NEWPA holds ‘Break the Cycle’ domestic violence awareness event at Crow’s Nest in NH

Samantha Barrett, Erica Testa and Lida Mullendore

Testa and Barrett split top two prizes in 16-entrant 9-ball tournament

The ‘cycle’ that the New England Women’s Pool Alliance (NEWPA) set out to raise awareness of on Sunday, August 15 is a pattern of behavior recognized by professional domestic violence counselors, support personnel and the victims of such violence. It begins in a relationship where tensions build and an abuser demonstrates more and more anger and violent behavior. An ‘explosion’ occurs, which results in some form of violence. The victim is in pain, fearful, desperate and humiliated, all at once. The abuser minimizes what’s been done or denies it completely, while the victim will often blame herself. A ‘honeymoon’ period occurs, during which the abuser apologizes, declares love and assures the victim that it won’t happen again. Hopeful and loved, life goes on until the tension starts to rebuild toward yet another ‘explosion’ occurs and the cycle is renewed.

Women in such situations are sometimes unable to identify the pattern, understand its significance or break the cycle in a way that frees them to live more productive and certainly less high-anxiety lives. Events like this recent one, hosted by the NEWPA, are not necessarily designed to address victims or abusers directly (although that might happen), but more as a means of raising awareness so that those in attendance, while perhaps neither victim nor abuser, can be made aware of the ‘cycle’ and potentially recognize it in the lives and behavior of people with whom they are close and be in a better position to help. Victims and abusers are often reluctant to seek professional help in these hyper-personal situations, but might take some measure of comfort or advice in speaking to a family member or personal friend.

And the more people who understand the ‘cycle’ of domestic violence, the more likely it will be that victims and abusers will find avenues, through close personal support, potentially leading to professional help to ‘break that cycle.’

So the NEWPA, with its roots in the world of competitive pool, organized a 9-ball tournament and in addition to running that tournament, offered professional information and advice to all of those in attendance.

“Ann Mason was the main sponsor of this event, adding $200,” said NEWPA representative Katie Fiorilla. “She also arranged for a representative of Haven (NH’s largest violence prevention and support services agency) to speak to the players about resources in the area and distribute pamphlets with further, more detailed information about the agency and its efforts to ‘Break the Cycle.”

“Master Billiards also added $100,” said Fiorilla. “We also wanted to thank Marc Dionne and Jenn Berghelli from the New England 9-Ball Series for all their support. They handled all the registrations and payments, allowed us to use their CompuSport bracket and Jenn even made flyers and posted the player list for us.”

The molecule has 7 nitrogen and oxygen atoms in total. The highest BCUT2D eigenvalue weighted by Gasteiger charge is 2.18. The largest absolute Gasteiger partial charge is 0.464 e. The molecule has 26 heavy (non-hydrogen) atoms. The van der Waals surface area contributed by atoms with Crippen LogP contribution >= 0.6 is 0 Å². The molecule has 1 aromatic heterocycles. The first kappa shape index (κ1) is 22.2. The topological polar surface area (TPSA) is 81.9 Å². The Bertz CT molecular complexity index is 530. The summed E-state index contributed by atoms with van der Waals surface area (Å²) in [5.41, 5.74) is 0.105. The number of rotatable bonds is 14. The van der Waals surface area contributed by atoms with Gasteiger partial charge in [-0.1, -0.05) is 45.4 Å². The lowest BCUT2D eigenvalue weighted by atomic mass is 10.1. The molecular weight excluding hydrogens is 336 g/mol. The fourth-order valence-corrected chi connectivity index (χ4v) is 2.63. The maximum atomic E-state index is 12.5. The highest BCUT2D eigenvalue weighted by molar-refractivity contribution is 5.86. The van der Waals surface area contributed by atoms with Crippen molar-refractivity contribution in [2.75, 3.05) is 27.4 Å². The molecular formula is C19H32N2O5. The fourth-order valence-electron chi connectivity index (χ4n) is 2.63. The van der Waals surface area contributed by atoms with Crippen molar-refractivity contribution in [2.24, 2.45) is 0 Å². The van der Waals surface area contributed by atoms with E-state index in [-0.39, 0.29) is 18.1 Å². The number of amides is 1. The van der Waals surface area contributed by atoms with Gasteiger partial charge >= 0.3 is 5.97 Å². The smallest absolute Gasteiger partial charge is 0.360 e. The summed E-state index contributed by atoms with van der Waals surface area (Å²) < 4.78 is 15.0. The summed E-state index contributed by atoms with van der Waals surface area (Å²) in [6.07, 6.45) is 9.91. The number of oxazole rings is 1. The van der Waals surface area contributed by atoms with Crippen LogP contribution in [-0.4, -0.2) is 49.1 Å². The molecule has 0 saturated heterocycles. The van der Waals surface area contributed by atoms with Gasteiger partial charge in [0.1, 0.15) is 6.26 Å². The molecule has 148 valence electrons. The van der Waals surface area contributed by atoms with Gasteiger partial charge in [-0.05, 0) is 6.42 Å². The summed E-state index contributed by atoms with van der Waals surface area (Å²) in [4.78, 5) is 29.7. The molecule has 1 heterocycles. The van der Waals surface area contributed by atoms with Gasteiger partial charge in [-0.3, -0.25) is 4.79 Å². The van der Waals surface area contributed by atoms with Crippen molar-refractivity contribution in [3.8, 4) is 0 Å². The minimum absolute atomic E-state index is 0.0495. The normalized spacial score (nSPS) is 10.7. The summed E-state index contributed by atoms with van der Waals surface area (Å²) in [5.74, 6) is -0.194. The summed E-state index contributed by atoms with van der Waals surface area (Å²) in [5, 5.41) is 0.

Originally scheduled to be hosted by House of Billiards in Hampton Falls, NH, a change in ownership, seven days prior to the event, led to something of a scramble to find a new venue.

“We were very fortunate that at the last minute, Cochise Kasabian-Judd (Crow’s Nest, Plaistow, NH) agreed to host the event,” said Fiorilla. “She also put out a very nice coffee service, with juice, muffins and bagels and we can’t thank her staff enough.”

So, after some early morning refreshment and a presentation on ‘breaking the cycle’ of domestic violence from the folks at Haven, it was time to play some pool. The $300-added event drew a planned 16 entrants to Crow’s Nest.

It was won, technically by Erica Testa, who went undefeated into the hot seat. The woman she’d defeated to gain that seat (Samantha Barrett) came back from the semifinals and they decided to split the top two prizes.

Testa’s path to the winners’ circle went through Melissa Curtin and Stacy Hamel to arrive at a winners’ side semifinal versus Michelle Haddock. Barrett, in the meantime, got by Jessie Wilmott and Ann Ngeth to pick up Lida Mullendore in the other winners’ side semifinal.

Barrett and Testa apparently really wanted to play against each other in the hot seat match and proceeded to shut out both of their opponents to make sure that happened. Testa then claimed the hot seat 5-2 over Barrett, in what proved to be the winner-determining match of the event.

On the loss side, Mullendore drew Hamel, who’d defeated Wilmott and Linda George, both 4-2 to reach her. Haddock picked up Kim Chappelle, who’d recently eliminated Danielle Walker 4-1 and Ngeth 4-2.

Haddock and Mullendore got right back to work, handing Chappelle and Hamel, respectively, their second loss. Mullendore then downed Haddock 4-2 in the quarterfinals, before losing to Barrett in the semifinals by the same score.

Testa and Barrett agreed to the split. The final four standing went home a little richer and everybody presumably went home a little wiser about the ways and means of breaking the cycle of domestic violence.